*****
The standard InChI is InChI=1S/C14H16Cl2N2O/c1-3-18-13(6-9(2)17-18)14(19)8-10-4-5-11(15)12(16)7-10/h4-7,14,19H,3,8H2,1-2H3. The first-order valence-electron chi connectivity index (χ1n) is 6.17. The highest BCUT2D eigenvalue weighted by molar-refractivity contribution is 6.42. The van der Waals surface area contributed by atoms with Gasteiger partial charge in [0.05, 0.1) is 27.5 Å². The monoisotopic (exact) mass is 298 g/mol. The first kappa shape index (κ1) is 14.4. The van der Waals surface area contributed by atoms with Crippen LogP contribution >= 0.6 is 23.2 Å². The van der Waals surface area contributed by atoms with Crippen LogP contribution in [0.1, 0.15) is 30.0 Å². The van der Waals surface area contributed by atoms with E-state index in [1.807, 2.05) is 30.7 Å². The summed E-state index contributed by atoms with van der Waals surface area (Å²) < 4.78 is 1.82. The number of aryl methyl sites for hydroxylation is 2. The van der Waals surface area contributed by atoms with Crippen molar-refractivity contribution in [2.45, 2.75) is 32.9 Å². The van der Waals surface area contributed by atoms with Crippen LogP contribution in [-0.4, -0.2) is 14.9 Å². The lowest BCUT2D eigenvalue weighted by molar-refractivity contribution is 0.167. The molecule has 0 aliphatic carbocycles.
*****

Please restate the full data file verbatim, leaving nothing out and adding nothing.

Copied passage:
The standard InChI is InChI=1S/C14H16Cl2N2O/c1-3-18-13(6-9(2)17-18)14(19)8-10-4-5-11(15)12(16)7-10/h4-7,14,19H,3,8H2,1-2H3. The first-order valence-electron chi connectivity index (χ1n) is 6.17. The highest BCUT2D eigenvalue weighted by molar-refractivity contribution is 6.42. The van der Waals surface area contributed by atoms with Gasteiger partial charge in [0.05, 0.1) is 27.5 Å². The monoisotopic (exact) mass is 298 g/mol. The first kappa shape index (κ1) is 14.4. The van der Waals surface area contributed by atoms with Crippen LogP contribution >= 0.6 is 23.2 Å². The van der Waals surface area contributed by atoms with Crippen LogP contribution in [0.1, 0.15) is 30.0 Å². The van der Waals surface area contributed by atoms with E-state index in [1.807, 2.05) is 30.7 Å². The summed E-state index contributed by atoms with van der Waals surface area (Å²) < 4.78 is 1.82. The number of aryl methyl sites for hydroxylation is 2. The van der Waals surface area contributed by atoms with Crippen molar-refractivity contribution in [2.45, 2.75) is 32.9 Å². The van der Waals surface area contributed by atoms with Crippen LogP contribution in [-0.4, -0.2) is 14.9 Å². The lowest BCUT2D eigenvalue weighted by molar-refractivity contribution is 0.167. The molecule has 0 aliphatic carbocycles.